"Though the importance of texture is more recognized now than it was even two years ago, research is limited due in part to the technical challenges associated with it," he continues. "There is also a debate about what to measure and how to better define all the attributes that comprise texture. The perception of texture varies from person to person. Texture is a multi-sensory set of experiences that starts with vision through handling, chewing, swallowing and even after swallowing."
In many confections other than chocolates and caramels, hydrocolloids, gelatins and gum arabic are used to provide structure and texture., says Ana Maria Garavito, a food chemist with Gum Technology Corp., Tucson, Ariz.
"Gum arabic has excellent adhesion and film-forming properties," Garavito says. "These attributes have made it a key component of coating systems for panned candies and tablets. It also has been a predominant ingredient in the manufacturing of chewy type confections such as gummy candy or gumdrops, as it confers to these products their characteristic hard and rubbery texture."
Gelatin has been considered the gelling agent of preference for many years. It has been the primary ingredient of jelly candy; and has been used in combination with starch in chewy type confections. Gelatin imparts these confections with an elastic texture and clarity that not many other ingredients can provide on their own.
Moreover the unique whipping and foaming properties of gelatin make it an essential ingredient in the manufacturing of aerated confections such as marshmallows. While these structure-function characteristics are crucial, use of these ingredients still requires careful consideration, Garavito says.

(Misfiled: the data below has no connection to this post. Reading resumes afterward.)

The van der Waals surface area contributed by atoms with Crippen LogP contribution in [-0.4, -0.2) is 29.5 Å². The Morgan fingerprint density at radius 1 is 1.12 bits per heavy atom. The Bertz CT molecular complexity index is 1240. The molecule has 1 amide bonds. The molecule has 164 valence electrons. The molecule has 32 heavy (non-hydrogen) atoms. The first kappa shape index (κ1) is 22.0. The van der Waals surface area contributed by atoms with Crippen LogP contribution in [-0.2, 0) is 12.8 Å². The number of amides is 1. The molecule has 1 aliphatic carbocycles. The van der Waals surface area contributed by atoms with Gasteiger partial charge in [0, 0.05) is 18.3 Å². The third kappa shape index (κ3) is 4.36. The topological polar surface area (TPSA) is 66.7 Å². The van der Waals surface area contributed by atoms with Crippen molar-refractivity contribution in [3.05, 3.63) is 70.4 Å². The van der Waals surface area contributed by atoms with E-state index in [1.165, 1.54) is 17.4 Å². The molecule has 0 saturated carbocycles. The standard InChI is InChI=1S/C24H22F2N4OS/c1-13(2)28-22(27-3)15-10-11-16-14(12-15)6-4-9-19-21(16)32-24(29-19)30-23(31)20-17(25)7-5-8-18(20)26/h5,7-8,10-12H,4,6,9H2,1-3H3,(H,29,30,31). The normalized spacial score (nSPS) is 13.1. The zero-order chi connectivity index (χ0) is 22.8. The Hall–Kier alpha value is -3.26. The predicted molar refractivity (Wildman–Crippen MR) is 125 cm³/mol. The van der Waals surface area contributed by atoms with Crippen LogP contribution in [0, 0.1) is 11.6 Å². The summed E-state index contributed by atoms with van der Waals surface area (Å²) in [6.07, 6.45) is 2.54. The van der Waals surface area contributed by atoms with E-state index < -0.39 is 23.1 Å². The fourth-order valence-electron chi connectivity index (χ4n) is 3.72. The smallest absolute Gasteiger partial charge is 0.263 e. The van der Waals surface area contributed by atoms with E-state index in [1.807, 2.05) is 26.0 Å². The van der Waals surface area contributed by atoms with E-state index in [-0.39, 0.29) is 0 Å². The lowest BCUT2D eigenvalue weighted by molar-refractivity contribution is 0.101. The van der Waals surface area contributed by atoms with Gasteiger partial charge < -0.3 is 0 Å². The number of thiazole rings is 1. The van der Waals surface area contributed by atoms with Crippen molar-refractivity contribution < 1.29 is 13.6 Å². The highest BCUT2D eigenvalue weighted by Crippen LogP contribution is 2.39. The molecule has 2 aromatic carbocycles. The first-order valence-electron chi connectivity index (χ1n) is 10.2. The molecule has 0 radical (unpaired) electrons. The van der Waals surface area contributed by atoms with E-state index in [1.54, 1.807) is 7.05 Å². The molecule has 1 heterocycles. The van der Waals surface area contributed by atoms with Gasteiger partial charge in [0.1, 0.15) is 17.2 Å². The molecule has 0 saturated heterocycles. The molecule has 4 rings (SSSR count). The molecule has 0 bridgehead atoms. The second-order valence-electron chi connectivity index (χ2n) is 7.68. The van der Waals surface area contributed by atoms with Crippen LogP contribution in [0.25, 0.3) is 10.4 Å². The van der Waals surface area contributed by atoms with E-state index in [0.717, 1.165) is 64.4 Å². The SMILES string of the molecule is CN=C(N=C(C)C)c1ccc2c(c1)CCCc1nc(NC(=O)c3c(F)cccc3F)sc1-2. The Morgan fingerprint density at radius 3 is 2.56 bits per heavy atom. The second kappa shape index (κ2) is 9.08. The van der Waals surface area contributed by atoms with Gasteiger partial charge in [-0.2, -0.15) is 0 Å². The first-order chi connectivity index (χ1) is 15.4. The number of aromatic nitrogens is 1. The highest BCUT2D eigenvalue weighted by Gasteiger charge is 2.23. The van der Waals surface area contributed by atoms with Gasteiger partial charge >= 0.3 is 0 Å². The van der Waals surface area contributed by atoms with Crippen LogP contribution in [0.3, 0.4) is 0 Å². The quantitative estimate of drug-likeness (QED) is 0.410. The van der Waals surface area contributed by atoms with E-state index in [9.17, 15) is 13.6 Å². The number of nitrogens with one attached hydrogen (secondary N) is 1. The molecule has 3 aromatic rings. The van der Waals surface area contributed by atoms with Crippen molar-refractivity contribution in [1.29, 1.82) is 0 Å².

"Health-conscious consumers are looking for products that are sugar-reduced, kosher or do not contain any animal source. Price increases in ingredients like gelatin are also pushing formulators to find alternatives," she says. "These consumer preferences and market trends have posed and continue posing big challenges to confection manufacturing."
While some texturant usage and applications are tried and true, there are ongoing innovations in both the ingredients and their applications.
"Hydrocolloids such as karaya gum or tragacanth gum and low-viscosity CMCs [carboxymethyl cellulose] are good alternatives to gelatin," Garavito notes. "These ingredients have proven to provide the right elastic texture and firmness. Moreover, these gums bind and organize water, helping to prevent cracking and producing less sticky products."
Nutraceutical products manufacturers are replacing conventional delivery systems (capsules and pills) by innovative delivery systems, which include soft chew candy, gummy candy, patches, lollipops and fast-dissolving strips. Hydrocolloids and gums are being put to use in those new delivery systems.
Hydrocolloid blends containing xanthan gum, tara gum and gum arabic produce suitable edible films that are flexible and dissolve uniformly in the mouth. Other hydrocolloids that are often used in these applications are hydroxypropyl methylcellulose (HPMC) and citrus fiber, which have film-forming and adhesion properties.
Flavor, texture, color and even place of origin can impact the popularity of candy, as long as the confectioner doesn't forget to have fun with all that technology.
This article originally appeared in our July issue of Food Processing magazine.